Superconductor Magnet Smashes Intensity Record
A superconducting magnet has just set a new record for the strongest magnetic field ever recorded. The magnet recorded a 45.5-tesla magnetic field intensity. You souvenir fridge magnet contains about 1% of a single tesla. The record was broken at the National High Magnetic Field Laboratory (MagLab) at Florida State University.
The event marks a possible new direction for direct current magnetic fields. The previous record was topped by half a tesla. The record breaking magnet is smaller than a large glass and looks like a short stack of flat discs wrapped in thin metal strips. It weighs only 390 grams.
"This is indeed a miniaturization milestone that could potentially do for magnets what silicon has done for electronics," he said. "This creative technology could lead to small magnets that do big jobs in places like particle detectors, nuclear fusion reactors and diagnostic tools in medicine," National MagLab Director Greg Boebinger said.
For the magnet to reach optimal intensity it needs to be kept just a few degrees above absolute zero. Its strips are made from a rare earth barium copper oxide (REBCO). The magnets size is a massive advancement on MagLab’s strongest continuous magnet which is constructed from a super cold cold superconductor with a more typical electromagnet to operate.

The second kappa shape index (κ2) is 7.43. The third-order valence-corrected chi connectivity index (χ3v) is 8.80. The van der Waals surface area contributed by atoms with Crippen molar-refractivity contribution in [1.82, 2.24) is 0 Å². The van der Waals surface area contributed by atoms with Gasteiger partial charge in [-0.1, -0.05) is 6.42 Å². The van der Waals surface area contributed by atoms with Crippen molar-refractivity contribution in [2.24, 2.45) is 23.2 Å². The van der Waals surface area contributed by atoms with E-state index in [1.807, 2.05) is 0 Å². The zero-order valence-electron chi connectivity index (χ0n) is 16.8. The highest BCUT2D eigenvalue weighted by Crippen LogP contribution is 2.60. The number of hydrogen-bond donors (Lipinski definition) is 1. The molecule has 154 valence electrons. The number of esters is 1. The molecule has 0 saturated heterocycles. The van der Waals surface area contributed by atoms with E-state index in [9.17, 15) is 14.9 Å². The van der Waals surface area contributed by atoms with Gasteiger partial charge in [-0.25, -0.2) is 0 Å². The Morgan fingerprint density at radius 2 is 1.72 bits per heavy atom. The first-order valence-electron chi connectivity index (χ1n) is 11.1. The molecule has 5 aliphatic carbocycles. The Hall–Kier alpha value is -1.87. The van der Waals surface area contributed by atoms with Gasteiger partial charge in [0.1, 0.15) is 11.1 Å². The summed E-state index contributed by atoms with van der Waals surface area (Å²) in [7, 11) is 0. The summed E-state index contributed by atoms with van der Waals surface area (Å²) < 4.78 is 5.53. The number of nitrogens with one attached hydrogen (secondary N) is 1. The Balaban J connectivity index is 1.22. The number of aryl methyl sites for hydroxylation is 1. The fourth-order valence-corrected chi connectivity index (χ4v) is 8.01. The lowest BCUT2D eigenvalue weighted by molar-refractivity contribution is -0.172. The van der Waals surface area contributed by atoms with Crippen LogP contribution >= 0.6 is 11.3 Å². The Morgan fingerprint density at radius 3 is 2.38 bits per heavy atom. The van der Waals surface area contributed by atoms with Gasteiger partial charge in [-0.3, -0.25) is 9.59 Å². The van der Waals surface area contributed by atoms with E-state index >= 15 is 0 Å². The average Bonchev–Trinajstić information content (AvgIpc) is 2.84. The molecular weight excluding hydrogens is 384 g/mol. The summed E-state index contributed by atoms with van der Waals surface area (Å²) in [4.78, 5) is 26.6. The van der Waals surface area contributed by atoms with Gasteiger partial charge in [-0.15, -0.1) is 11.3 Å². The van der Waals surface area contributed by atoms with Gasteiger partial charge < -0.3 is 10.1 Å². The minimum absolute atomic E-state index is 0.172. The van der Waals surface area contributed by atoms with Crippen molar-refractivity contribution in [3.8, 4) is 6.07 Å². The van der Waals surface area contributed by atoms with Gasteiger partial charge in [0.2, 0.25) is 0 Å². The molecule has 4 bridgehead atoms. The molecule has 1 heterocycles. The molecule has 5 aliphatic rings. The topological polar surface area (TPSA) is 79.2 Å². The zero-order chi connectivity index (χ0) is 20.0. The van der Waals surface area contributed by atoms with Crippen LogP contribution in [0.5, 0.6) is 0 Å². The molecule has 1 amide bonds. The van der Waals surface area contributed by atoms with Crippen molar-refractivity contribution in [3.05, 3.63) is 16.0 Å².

The whole setup weighs more than 35 tons. The massive and powerful magnet uses niobium-based alloy instead of REBCO. The new magnet celery gets around an old recurring problem of conventional superconducting circuits; when these circuits heat up they can suffer from a sudden jump in resistance called quench.
In these cases any flaw that drops the conduction below super interrupts the flow. To avoid this the REPCO doesn’t have any insulation so the current running through it can jump to another section without a break. "The fact that the turn of the coil are not insulated from each other means that they can share current very easily and effectively in order to bypass any of these obstacles," says materials scientist David Larbalestier, who explains more about the magnet's design in the short video below:
The tightly wound coils also help dissipate the heat which can interfere with the flow of electrons. This clever design that results in a tight and efficient superconductor that can achieve unbelievably strong magnetic fields. The new magnet is still just a working model and can only reach its record level for a short time.
But it will provide the base for future designs of powerful magnets. These Kinds of magnets have broad application in research from medical diagnostics to particle physics research. "We are really opening a new door," says engineer Seungyong Hahn, who came up with the new magnet's slim design. "This technology has a very good potential to entirely change the horizons of high-field applications because of its compact nature."